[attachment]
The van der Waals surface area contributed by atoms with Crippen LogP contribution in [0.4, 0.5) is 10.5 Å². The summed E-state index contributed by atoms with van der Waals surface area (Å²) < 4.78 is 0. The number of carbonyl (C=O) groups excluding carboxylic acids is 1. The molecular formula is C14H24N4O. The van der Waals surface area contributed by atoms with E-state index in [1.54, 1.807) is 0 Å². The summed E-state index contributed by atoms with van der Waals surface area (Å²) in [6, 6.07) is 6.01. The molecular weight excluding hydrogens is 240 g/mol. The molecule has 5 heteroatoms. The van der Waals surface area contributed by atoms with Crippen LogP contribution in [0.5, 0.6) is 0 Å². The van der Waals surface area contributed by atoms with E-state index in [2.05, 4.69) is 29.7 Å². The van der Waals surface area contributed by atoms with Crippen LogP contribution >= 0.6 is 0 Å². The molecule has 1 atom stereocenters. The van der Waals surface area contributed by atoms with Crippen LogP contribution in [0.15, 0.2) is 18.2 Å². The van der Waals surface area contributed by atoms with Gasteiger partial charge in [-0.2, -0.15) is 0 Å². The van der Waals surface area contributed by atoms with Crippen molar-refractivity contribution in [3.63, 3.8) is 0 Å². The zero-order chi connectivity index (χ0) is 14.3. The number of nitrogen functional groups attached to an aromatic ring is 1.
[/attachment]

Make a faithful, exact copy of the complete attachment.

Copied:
The van der Waals surface area contributed by atoms with Crippen LogP contribution in [0.4, 0.5) is 10.5 Å². The summed E-state index contributed by atoms with van der Waals surface area (Å²) < 4.78 is 0. The number of carbonyl (C=O) groups excluding carboxylic acids is 1. The molecular formula is C14H24N4O. The van der Waals surface area contributed by atoms with E-state index in [1.54, 1.807) is 0 Å². The summed E-state index contributed by atoms with van der Waals surface area (Å²) in [6, 6.07) is 6.01. The molecular weight excluding hydrogens is 240 g/mol. The molecule has 5 heteroatoms. The van der Waals surface area contributed by atoms with Crippen LogP contribution in [0.5, 0.6) is 0 Å². The van der Waals surface area contributed by atoms with E-state index in [2.05, 4.69) is 29.7 Å². The van der Waals surface area contributed by atoms with Crippen LogP contribution >= 0.6 is 0 Å². The molecule has 1 atom stereocenters. The van der Waals surface area contributed by atoms with Crippen LogP contribution in [0.15, 0.2) is 18.2 Å². The van der Waals surface area contributed by atoms with Gasteiger partial charge in [-0.2, -0.15) is 0 Å². The van der Waals surface area contributed by atoms with Crippen molar-refractivity contribution in [3.63, 3.8) is 0 Å². The zero-order chi connectivity index (χ0) is 14.3. The number of nitrogen functional groups attached to an aromatic ring is 1.